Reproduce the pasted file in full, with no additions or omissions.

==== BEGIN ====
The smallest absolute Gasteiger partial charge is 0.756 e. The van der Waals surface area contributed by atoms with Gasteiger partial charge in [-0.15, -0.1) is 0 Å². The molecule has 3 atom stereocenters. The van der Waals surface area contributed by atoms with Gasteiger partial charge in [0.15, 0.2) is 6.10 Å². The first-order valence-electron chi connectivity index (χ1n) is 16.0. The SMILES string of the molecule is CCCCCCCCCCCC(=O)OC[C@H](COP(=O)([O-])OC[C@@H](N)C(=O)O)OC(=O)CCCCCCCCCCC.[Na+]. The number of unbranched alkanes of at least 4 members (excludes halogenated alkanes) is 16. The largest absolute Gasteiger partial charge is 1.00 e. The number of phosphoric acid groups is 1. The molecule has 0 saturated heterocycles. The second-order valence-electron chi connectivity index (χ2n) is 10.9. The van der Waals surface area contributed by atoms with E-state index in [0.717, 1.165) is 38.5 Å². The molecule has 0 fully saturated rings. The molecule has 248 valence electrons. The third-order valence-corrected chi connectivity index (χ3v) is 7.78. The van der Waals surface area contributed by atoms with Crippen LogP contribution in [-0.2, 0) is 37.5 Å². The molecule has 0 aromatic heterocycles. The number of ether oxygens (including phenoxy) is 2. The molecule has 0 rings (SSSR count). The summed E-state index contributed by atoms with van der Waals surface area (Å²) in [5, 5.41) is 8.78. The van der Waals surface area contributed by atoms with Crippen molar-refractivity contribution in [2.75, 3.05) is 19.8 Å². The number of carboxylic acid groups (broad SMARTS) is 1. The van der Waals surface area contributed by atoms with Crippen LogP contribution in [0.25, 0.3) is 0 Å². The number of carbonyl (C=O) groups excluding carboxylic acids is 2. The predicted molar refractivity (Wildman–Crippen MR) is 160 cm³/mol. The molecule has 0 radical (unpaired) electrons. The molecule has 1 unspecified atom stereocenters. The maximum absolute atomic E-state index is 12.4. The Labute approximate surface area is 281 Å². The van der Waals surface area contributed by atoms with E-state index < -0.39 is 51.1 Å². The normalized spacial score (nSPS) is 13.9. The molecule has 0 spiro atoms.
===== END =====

The smallest absolute Gasteiger partial charge is 0.756 e. The van der Waals surface area contributed by atoms with Gasteiger partial charge in [-0.15, -0.1) is 0 Å². The molecule has 3 atom stereocenters. The van der Waals surface area contributed by atoms with Gasteiger partial charge in [0.15, 0.2) is 6.10 Å². The first-order valence-electron chi connectivity index (χ1n) is 16.0. The SMILES string of the molecule is CCCCCCCCCCCC(=O)OC[C@H](COP(=O)([O-])OC[C@@H](N)C(=O)O)OC(=O)CCCCCCCCCCC.[Na+]. The number of unbranched alkanes of at least 4 members (excludes halogenated alkanes) is 16. The largest absolute Gasteiger partial charge is 1.00 e. The number of phosphoric acid groups is 1. The molecule has 0 saturated heterocycles. The second-order valence-electron chi connectivity index (χ2n) is 10.9. The van der Waals surface area contributed by atoms with E-state index in [0.717, 1.165) is 38.5 Å². The molecule has 0 fully saturated rings. The molecule has 248 valence electrons. The third-order valence-corrected chi connectivity index (χ3v) is 7.78. The van der Waals surface area contributed by atoms with Crippen LogP contribution in [-0.2, 0) is 37.5 Å². The molecule has 0 aromatic heterocycles. The number of ether oxygens (including phenoxy) is 2. The molecule has 0 rings (SSSR count). The summed E-state index contributed by atoms with van der Waals surface area (Å²) in [5, 5.41) is 8.78. The van der Waals surface area contributed by atoms with Crippen molar-refractivity contribution in [2.75, 3.05) is 19.8 Å². The number of carboxylic acid groups (broad SMARTS) is 1. The van der Waals surface area contributed by atoms with Crippen LogP contribution in [0.25, 0.3) is 0 Å². The number of carbonyl (C=O) groups excluding carboxylic acids is 2. The predicted molar refractivity (Wildman–Crippen MR) is 160 cm³/mol. The molecule has 0 radical (unpaired) electrons. The molecule has 1 unspecified atom stereocenters. The maximum absolute atomic E-state index is 12.4. The Labute approximate surface area is 281 Å². The van der Waals surface area contributed by atoms with E-state index < -0.39 is 51.1 Å². The normalized spacial score (nSPS) is 13.9. The molecule has 0 spiro atoms.